As you might expect, being German, Michael Ballack loved to train. This was where he mastered his craft.
A combination of natural talent and dedication helped mould him in to one of the finest goalscoring midfielders of his generation.
The stats speak for themselves – Ballack scored 42 goals in 98 games for Germany – putting him eighth in the all-time scoring list for Die Mannschaft.
But what was it that made Ballack such a lethal finisher? There are strikers who dedicate whole training sessions to hitting the back of the net, but they still freeze in front of goal come game day.
How did Ballack manage to take his precision finishing from training in to a game? What were the secrets to his training methods? What drills did he use?
To find out the answers to these questions and more watch this video interview with the former Chelsea and Bayern Munich star.
Michael Ballack: How to be the complete midfielder
Michael Ballack: Win the German way
Michael Ballack: The secrets to leadership
Michael Ballack: Coping with pressure
"You can train it, you can train to finish; that's what you should train, always. Bring yourself in situations where you finish. That means that when you get the ball, the first touch is really important.
Get the ball in different situations of bouncing balls on the floor, strong balls. The first touch is always really important that you have a quick finish; one touch and then finish. You have to train it. As more as you train it, as comfortable you get in the game, and it's getting in an automatic rhythm, so you don't think.
The game is much quicker than in training because the opponents are not so hard-defending like in the match, because if in a match always is tied, you don't have that much time.
It should be trained a lot, that it goes into automatic rhythm. Then you don't think in the game and you get the ball, it's automatic; touch, you control the ball, and then you have to strike. Training is a lot.
The strikers, they done, they stay, they got crosses, they finished in the box, because most of the time, they're on the box and they have to finish the ball from there.
My job was more, or what I'm trying to do in training, is I know in what situations I'm doing in the game, mostly. Let's say free kicks, let's say shooting from outside or from the edge of the box.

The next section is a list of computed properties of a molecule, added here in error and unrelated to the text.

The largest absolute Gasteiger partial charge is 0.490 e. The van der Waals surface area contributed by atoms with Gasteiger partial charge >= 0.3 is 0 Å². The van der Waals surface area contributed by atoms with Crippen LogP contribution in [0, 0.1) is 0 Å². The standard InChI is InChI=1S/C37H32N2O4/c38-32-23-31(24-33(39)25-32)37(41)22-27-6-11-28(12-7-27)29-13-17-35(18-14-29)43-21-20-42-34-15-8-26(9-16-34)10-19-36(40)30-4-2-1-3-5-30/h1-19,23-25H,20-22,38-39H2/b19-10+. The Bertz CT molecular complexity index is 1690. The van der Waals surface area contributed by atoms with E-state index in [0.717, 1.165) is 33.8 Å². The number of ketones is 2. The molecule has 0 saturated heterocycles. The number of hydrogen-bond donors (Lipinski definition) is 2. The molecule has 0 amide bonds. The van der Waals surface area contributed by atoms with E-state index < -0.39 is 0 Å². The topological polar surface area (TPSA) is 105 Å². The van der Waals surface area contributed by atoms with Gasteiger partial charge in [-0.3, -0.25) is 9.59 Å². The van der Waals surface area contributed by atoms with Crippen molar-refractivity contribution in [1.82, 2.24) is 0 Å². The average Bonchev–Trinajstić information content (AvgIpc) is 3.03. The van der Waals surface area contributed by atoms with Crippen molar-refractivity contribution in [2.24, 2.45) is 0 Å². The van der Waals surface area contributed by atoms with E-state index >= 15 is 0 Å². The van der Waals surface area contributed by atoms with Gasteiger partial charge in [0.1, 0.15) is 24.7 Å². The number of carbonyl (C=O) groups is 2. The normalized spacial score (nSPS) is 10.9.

These kinds of situations, I try to simulate in training. Sometimes, mostly, without an opponent defender, but that was important for me; left foot, right foot.
You can train this, and then I knew exactly in what positions I'm mostly in the game so that I could train it really well.
I liked always crossing. There are different kinds of competitions with two teams; two players in the box and who's scoring more goals, getting a cross from the left, from the right, maybe having another shoot in combination. Running out of the box, you get the ball, you turn, and then you shoot.
Exercises like this, I always enjoyed most because I could score, and that's the most thing, of course, what you enjoy in football, when you can score a goal.
That's the greatest moment ever during a game. You have a lot of tactic in a game, you fight, a lot juice, but if you score a goal, it's the best moment. That's what I always enjoy in training, as well.
Yes, you can simulate a lot of exercises which happen a lot in the game. Mostly you have as nearer you come to the goal, mostly, you're marked; you're not free.
In training, you can simulate it in free, you're free, but you have to know in the game you are marked. There's a defender who doesn't want that you score, so you have to try to simulate in training as well.
Do it in a high pace and do it with a feint, with a movement, where your opponent doesn't know what you do. You can train this. That's not just taking the ball and shoot, like I'm free.
It's always the quality of training and you know exactly what's happened in the game. Then you have to do it 100% or even more, then it goes automatically or better in a match."
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